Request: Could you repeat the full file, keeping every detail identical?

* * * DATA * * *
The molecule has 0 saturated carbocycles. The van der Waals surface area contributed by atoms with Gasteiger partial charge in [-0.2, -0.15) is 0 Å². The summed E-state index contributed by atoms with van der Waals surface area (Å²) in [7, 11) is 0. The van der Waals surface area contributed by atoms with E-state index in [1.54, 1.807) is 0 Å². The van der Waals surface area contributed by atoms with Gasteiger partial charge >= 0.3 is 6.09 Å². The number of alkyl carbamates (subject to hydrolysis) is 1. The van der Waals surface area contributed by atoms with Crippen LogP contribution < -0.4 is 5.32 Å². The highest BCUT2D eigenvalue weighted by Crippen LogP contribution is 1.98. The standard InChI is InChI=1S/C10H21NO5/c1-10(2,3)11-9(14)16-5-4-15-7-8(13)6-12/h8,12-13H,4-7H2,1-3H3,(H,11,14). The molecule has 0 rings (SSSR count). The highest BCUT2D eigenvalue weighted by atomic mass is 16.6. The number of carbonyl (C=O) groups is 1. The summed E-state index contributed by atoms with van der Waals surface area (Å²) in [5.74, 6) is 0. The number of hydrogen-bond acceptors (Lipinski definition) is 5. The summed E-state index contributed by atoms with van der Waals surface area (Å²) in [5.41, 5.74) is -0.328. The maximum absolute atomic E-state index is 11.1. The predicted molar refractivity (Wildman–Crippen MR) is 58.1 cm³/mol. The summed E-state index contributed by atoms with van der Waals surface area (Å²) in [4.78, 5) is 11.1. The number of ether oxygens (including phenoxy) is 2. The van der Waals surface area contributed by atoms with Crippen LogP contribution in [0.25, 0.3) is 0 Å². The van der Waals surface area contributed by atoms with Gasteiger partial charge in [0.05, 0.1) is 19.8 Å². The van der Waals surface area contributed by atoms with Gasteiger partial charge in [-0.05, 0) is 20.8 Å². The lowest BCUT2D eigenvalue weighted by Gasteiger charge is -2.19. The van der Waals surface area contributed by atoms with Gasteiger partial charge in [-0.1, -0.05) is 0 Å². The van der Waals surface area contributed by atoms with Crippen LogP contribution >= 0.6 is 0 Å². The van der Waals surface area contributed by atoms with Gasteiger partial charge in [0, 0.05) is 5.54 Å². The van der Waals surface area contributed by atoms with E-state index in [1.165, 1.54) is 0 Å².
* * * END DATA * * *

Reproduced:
The molecule has 0 saturated carbocycles. The van der Waals surface area contributed by atoms with Gasteiger partial charge in [-0.2, -0.15) is 0 Å². The summed E-state index contributed by atoms with van der Waals surface area (Å²) in [7, 11) is 0. The van der Waals surface area contributed by atoms with E-state index in [1.54, 1.807) is 0 Å². The van der Waals surface area contributed by atoms with Gasteiger partial charge >= 0.3 is 6.09 Å². The number of alkyl carbamates (subject to hydrolysis) is 1. The van der Waals surface area contributed by atoms with Crippen LogP contribution < -0.4 is 5.32 Å². The highest BCUT2D eigenvalue weighted by Crippen LogP contribution is 1.98. The standard InChI is InChI=1S/C10H21NO5/c1-10(2,3)11-9(14)16-5-4-15-7-8(13)6-12/h8,12-13H,4-7H2,1-3H3,(H,11,14). The molecule has 0 rings (SSSR count). The highest BCUT2D eigenvalue weighted by atomic mass is 16.6. The number of carbonyl (C=O) groups is 1. The summed E-state index contributed by atoms with van der Waals surface area (Å²) in [5.74, 6) is 0. The number of hydrogen-bond acceptors (Lipinski definition) is 5. The summed E-state index contributed by atoms with van der Waals surface area (Å²) in [5.41, 5.74) is -0.328. The maximum absolute atomic E-state index is 11.1. The predicted molar refractivity (Wildman–Crippen MR) is 58.1 cm³/mol. The summed E-state index contributed by atoms with van der Waals surface area (Å²) in [4.78, 5) is 11.1. The number of ether oxygens (including phenoxy) is 2. The van der Waals surface area contributed by atoms with Crippen LogP contribution in [0.25, 0.3) is 0 Å². The van der Waals surface area contributed by atoms with Gasteiger partial charge in [0.05, 0.1) is 19.8 Å². The van der Waals surface area contributed by atoms with Gasteiger partial charge in [-0.05, 0) is 20.8 Å². The lowest BCUT2D eigenvalue weighted by Gasteiger charge is -2.19. The van der Waals surface area contributed by atoms with Gasteiger partial charge in [-0.1, -0.05) is 0 Å². The van der Waals surface area contributed by atoms with Crippen LogP contribution >= 0.6 is 0 Å². The van der Waals surface area contributed by atoms with Gasteiger partial charge in [0, 0.05) is 5.54 Å². The van der Waals surface area contributed by atoms with E-state index in [1.165, 1.54) is 0 Å².